We recommend completing or collecting required paperwork to bring with you so we may process your dog’s admission quickly the morning of surgery. These include:

  • Admission Form

  • Copy of any recent vaccination records

  • Copy of most recent rabies vaccine

Learn More

Alternative Sterilization FAQs

Is alternative sterilization as effective as traditional spay and neuter?

Effective depends on what your goals are. The removal of sex hormones can both increase and reduce risk for various medical and behavioral conditions. The decision to traditionally vs alternatively sterilize is not a simple one and different factors such as age, breed, expected growth size, household environment, other dogs in the home, and behavior influence the decision.

Is there an ideal time for alternative sterilization in a pet’s lifespan?

We recommend performing alternative sterilizations at the same recommended age of traditional sterilization – between 6 to 8 months of age depending on pet size.

Can you perform the spay surgery while they’re pregnant?

Yes. The surgery will terminate the pregnancy. There will be additional  charges if later in the pregnancy. This fee covers the cost of the required supportive fluids to prevent complications and the extra time the surgery entails. You can see these fees on our Pet Services page.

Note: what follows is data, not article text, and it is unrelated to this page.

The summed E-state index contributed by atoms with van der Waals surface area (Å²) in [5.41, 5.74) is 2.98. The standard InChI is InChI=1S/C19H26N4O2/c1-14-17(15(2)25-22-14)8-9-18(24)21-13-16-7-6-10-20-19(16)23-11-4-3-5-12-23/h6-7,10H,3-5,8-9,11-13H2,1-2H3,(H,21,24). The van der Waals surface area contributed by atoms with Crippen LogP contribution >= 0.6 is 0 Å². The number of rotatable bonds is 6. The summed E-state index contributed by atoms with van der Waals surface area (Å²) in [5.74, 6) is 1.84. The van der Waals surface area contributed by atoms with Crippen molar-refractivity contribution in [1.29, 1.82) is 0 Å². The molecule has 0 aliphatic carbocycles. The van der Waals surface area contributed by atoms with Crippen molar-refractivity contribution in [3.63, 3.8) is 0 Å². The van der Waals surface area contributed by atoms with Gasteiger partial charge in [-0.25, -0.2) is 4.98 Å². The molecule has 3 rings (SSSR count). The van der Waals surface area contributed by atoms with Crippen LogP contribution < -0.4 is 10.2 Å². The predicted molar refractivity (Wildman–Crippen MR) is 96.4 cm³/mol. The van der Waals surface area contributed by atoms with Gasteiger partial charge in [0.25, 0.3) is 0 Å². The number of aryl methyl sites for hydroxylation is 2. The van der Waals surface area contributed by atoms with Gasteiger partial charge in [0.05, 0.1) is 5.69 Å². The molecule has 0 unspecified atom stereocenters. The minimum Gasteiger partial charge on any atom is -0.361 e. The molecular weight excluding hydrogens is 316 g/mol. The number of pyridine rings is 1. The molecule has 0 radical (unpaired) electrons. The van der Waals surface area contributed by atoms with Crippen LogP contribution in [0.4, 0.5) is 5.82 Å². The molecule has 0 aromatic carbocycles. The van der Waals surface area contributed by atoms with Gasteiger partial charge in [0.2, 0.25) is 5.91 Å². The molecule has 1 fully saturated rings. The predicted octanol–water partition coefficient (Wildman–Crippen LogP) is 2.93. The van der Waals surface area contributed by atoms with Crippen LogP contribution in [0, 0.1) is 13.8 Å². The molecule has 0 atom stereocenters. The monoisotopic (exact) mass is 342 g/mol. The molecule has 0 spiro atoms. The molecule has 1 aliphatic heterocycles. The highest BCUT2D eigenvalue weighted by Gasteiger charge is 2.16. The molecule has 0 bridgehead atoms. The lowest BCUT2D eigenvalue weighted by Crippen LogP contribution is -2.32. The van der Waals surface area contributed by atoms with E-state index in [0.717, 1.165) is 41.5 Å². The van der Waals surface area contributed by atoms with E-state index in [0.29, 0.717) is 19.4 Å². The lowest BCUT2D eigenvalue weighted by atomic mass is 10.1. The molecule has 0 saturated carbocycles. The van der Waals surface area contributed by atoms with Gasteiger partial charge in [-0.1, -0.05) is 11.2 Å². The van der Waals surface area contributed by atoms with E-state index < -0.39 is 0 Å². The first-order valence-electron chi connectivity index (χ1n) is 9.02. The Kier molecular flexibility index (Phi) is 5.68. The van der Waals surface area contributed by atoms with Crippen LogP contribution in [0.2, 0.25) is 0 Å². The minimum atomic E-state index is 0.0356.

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What does “spay” and “neuter” mean?

Females are spayed and males are neutered. In females, the uterus and ovaries are removed through a small incision in the abdominal wall. Females are then unable to get pregnant. In males, the testicles are removed, leaving the scrotum intact. Removal of the testicles prevents production of sperm and the male will no longer be able to father puppies or kittens 30 days after the surgery. To learn more, read our blog on the Benefits of Spaying and Neutering.

Interested in more frequently asked questions? View more